Overview: This post reviews information relating to the use of certificate(s) with the PI Connector Relay and OMF applications based upon questions from customers and partners.
Components required to send an OMF message and OMF application authentication
A recent release of the PI Connector Relay (Relay) introduced support for OSIsoft Message Format (OMF) enabling applications to send:
- a payload conforming to the OMF specification
- serialized as JSON
using the protocol: HTTPS to communicate with the PI Connector Relay REST endpoint. - This is the area of focus for the rest of the blog post.
Authentication of an OMF application is enabled by:
1. (recommended) OMF application verifies server certificate is trusted as part of the HTTPS protocol handshake - This is the sub area of focus for the rest of the blog post.
2. (required) OMF application authenticates with the Relay using a token. The token is created using the PI Data Collection Manager when setting up an OMF application.
Overview of the ssl tls handshake animation full flow - YouTube
Note: there is no client certificate exchange support in the Relay, as shown in the video.
Certificate authentication (or not) options
For 1. above there are options:
a. (recommended) Customer or Partner obtains a certificate generated by a Certificate Authority.
In general the recommendation is for the customer to generate their own trusted certificate, then install that certificate on the Relay machine and bind to the port used by the Relay.
An example of how to bind the certificate: PowerShell-Examples/Assign-Cert.ps1 at master · mofff/PowerShell-Examples · GitHub
For this option the client application retrieves the Relay certificate (as part of the handshake, see video link above) and verifies it with the operating environment to validate it as a trusted certificate.
b. (not-recommended) Add the self-signed certificate created by the Relay on installation to the OMF client environment, so that it is a trusted certificate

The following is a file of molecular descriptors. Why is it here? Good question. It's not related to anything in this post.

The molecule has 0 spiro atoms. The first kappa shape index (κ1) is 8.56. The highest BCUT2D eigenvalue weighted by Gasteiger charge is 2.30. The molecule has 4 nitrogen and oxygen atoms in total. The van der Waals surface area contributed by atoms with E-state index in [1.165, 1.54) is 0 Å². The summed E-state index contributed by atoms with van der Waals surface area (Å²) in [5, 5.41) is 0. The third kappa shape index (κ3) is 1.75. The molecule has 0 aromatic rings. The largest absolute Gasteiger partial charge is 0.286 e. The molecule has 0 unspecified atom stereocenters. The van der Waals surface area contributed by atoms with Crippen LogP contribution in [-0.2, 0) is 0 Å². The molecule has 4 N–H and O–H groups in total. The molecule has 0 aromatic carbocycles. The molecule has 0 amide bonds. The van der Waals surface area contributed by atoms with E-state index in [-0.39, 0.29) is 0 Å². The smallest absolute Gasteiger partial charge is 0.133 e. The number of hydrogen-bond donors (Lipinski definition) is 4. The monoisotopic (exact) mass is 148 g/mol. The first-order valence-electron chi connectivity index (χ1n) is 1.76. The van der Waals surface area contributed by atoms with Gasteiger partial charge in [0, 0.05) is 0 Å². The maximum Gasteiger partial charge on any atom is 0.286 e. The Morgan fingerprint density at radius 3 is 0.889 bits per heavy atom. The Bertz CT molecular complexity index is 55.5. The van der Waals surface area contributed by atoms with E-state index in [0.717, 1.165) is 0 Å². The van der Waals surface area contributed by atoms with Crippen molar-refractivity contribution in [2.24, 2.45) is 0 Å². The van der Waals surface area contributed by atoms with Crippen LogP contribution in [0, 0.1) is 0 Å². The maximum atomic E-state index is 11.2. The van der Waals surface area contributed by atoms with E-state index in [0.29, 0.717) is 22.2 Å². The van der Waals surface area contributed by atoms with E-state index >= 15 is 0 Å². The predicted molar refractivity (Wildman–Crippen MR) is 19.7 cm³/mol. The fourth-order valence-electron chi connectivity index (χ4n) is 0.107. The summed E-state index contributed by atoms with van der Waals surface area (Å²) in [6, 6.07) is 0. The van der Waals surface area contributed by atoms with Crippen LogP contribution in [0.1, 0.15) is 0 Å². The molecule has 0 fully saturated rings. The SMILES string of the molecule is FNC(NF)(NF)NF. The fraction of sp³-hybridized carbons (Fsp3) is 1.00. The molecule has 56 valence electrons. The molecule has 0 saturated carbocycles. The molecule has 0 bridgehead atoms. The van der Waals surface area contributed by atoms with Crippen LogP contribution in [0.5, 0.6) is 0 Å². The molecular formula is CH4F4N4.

The default installation process for the Relay, creates a self-signed certificate and binds it to the network port selected during installation to be used by the Relay REST endpoint.
c. (not-recommended) Turn off the certificate verification process. This usually involves providing a parameter/option/setting so the check is not performed.
Review certificate setup
Note: If you want to view the certificate only, you can do that by pointing your browser at the Relay endpoint and clicking on the area to the left of the URL to display a menu that includes an option to view the certificate.
All steps assume you are working on the server with the Relay installed, unless otherwise noted.
1. Determine the port used by the Relay
Obtain the port from the following configuration file, one way to do that is using a command prompt or PowerShell prompt (preferred, since step 3 requires PowerShell)
type "C:\Program Files\PIPC\Connector Relay\Relay\Configuration\Ports.config.json"
2.List the configuration for the port used by the Relay
For this example the previous step identified the port as 5460
netsh http show sslcert ipport=0.0.0.0:5460
3. List details of the certificate bound to the port by searching the certificate store
Replace the text Thumbprint in the second command below with the CertificateHash identified from the output of the previous command and run from PowerShell:
cd CERT:\ Get-ChildItem -Path Thumbprint -Recurse | Format-List -Property *
The output provides information about the location of the certificate in PSParentPath. For example:a snippet of the output of the command above on a test system:
PSParentPath : Microsoft.PowerShell.Security\Certificate::LocalMachine\My
Indicates the certificate is in the Local Computer certificate store in the Personal folder
4. View the certificate
Steps to access the Local Computer certificate store and view the certificate in the Personal folder: How to: View Certificates with the MMC Snap-in | Microsoft Docs
1. While a self-signed certificate is created by the Relay installation process, the recommendation is to use a certificate created by a trusted certificate authority
2. Certificate management are functions external to the OMF application and Relay, i.e.:
The Relay does not manage the certificate(s), the certificate is in the certificate store, associated with the network port and the Relay is configured to use that port.
The OMF application does not store trusted, intermediate or self-signed certificates, they are managed by the Operating System or application environment
3..The OMF application can be configured to determine how to act during the certificate handshake, usually by providing options/parameters/switches to libraries that manage connection.